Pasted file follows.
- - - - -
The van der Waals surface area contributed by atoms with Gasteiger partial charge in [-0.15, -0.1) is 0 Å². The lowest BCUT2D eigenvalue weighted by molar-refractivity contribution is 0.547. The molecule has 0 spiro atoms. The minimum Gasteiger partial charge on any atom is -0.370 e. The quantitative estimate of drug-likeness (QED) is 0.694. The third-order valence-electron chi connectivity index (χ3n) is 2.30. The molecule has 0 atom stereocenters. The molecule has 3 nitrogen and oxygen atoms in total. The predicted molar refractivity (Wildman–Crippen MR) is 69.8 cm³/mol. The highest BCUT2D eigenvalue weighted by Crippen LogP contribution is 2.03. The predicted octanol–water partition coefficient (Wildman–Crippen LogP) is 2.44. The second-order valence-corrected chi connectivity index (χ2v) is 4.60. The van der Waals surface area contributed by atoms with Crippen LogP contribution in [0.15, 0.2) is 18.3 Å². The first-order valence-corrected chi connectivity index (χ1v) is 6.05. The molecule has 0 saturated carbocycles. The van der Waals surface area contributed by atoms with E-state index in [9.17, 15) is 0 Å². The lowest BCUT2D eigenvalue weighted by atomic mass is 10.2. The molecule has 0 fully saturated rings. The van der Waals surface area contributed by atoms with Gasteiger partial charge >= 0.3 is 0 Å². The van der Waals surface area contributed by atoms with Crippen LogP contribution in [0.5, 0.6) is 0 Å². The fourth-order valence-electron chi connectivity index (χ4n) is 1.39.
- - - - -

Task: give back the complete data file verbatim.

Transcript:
The van der Waals surface area contributed by atoms with Gasteiger partial charge in [-0.15, -0.1) is 0 Å². The lowest BCUT2D eigenvalue weighted by molar-refractivity contribution is 0.547. The molecule has 0 spiro atoms. The minimum Gasteiger partial charge on any atom is -0.370 e. The quantitative estimate of drug-likeness (QED) is 0.694. The third-order valence-electron chi connectivity index (χ3n) is 2.30. The molecule has 0 atom stereocenters. The molecule has 3 nitrogen and oxygen atoms in total. The predicted molar refractivity (Wildman–Crippen MR) is 69.8 cm³/mol. The highest BCUT2D eigenvalue weighted by Crippen LogP contribution is 2.03. The predicted octanol–water partition coefficient (Wildman–Crippen LogP) is 2.44. The second-order valence-corrected chi connectivity index (χ2v) is 4.60. The van der Waals surface area contributed by atoms with Crippen LogP contribution in [0.15, 0.2) is 18.3 Å². The first-order valence-corrected chi connectivity index (χ1v) is 6.05. The molecule has 0 saturated carbocycles. The van der Waals surface area contributed by atoms with E-state index in [9.17, 15) is 0 Å². The lowest BCUT2D eigenvalue weighted by atomic mass is 10.2. The molecule has 0 fully saturated rings. The van der Waals surface area contributed by atoms with Gasteiger partial charge >= 0.3 is 0 Å². The van der Waals surface area contributed by atoms with Crippen LogP contribution in [0.5, 0.6) is 0 Å². The fourth-order valence-electron chi connectivity index (χ4n) is 1.39.